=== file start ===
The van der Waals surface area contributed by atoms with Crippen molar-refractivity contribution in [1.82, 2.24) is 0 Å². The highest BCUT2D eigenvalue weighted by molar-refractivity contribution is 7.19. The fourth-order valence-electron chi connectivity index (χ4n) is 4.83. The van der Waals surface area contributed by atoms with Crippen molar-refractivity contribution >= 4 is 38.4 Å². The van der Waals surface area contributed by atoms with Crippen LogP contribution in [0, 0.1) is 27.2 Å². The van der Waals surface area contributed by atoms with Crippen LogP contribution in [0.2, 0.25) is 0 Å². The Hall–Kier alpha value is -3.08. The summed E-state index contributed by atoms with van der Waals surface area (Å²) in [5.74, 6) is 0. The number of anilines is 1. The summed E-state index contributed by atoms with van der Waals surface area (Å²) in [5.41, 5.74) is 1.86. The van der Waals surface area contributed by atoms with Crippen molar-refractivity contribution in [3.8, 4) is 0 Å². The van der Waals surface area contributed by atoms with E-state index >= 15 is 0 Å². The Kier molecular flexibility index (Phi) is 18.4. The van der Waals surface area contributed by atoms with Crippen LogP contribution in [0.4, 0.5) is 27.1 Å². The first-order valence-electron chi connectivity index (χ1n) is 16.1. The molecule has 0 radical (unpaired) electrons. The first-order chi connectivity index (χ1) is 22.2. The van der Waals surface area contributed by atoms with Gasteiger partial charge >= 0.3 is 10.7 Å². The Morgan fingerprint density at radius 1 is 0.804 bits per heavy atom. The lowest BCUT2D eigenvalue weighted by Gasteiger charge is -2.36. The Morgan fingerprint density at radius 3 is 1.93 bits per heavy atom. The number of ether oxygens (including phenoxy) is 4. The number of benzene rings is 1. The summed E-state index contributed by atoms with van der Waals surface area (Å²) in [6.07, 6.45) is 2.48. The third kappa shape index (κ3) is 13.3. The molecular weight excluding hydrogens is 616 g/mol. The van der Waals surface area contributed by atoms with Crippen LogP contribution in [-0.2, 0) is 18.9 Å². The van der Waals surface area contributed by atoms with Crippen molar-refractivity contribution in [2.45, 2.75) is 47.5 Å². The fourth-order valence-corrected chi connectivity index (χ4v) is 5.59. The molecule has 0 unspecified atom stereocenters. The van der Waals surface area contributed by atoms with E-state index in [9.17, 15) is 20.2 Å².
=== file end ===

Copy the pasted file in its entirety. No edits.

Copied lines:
The van der Waals surface area contributed by atoms with Crippen molar-refractivity contribution in [1.82, 2.24) is 0 Å². The highest BCUT2D eigenvalue weighted by molar-refractivity contribution is 7.19. The fourth-order valence-electron chi connectivity index (χ4n) is 4.83. The van der Waals surface area contributed by atoms with Crippen molar-refractivity contribution >= 4 is 38.4 Å². The van der Waals surface area contributed by atoms with Crippen LogP contribution in [0, 0.1) is 27.2 Å². The van der Waals surface area contributed by atoms with Crippen LogP contribution in [0.2, 0.25) is 0 Å². The Hall–Kier alpha value is -3.08. The summed E-state index contributed by atoms with van der Waals surface area (Å²) in [5.74, 6) is 0. The number of anilines is 1. The summed E-state index contributed by atoms with van der Waals surface area (Å²) in [5.41, 5.74) is 1.86. The van der Waals surface area contributed by atoms with Crippen molar-refractivity contribution in [3.8, 4) is 0 Å². The van der Waals surface area contributed by atoms with E-state index >= 15 is 0 Å². The Kier molecular flexibility index (Phi) is 18.4. The van der Waals surface area contributed by atoms with Crippen LogP contribution in [0.4, 0.5) is 27.1 Å². The first-order valence-electron chi connectivity index (χ1n) is 16.1. The molecule has 0 radical (unpaired) electrons. The first-order chi connectivity index (χ1) is 22.2. The van der Waals surface area contributed by atoms with Gasteiger partial charge >= 0.3 is 10.7 Å². The Morgan fingerprint density at radius 1 is 0.804 bits per heavy atom. The lowest BCUT2D eigenvalue weighted by Gasteiger charge is -2.36. The Morgan fingerprint density at radius 3 is 1.93 bits per heavy atom. The number of ether oxygens (including phenoxy) is 4. The number of benzene rings is 1. The summed E-state index contributed by atoms with van der Waals surface area (Å²) in [6.07, 6.45) is 2.48. The third kappa shape index (κ3) is 13.3. The molecular weight excluding hydrogens is 616 g/mol. The van der Waals surface area contributed by atoms with Crippen LogP contribution in [-0.2, 0) is 18.9 Å². The van der Waals surface area contributed by atoms with Crippen molar-refractivity contribution in [2.45, 2.75) is 47.5 Å². The fourth-order valence-corrected chi connectivity index (χ4v) is 5.59. The molecule has 0 unspecified atom stereocenters. The van der Waals surface area contributed by atoms with E-state index in [9.17, 15) is 20.2 Å².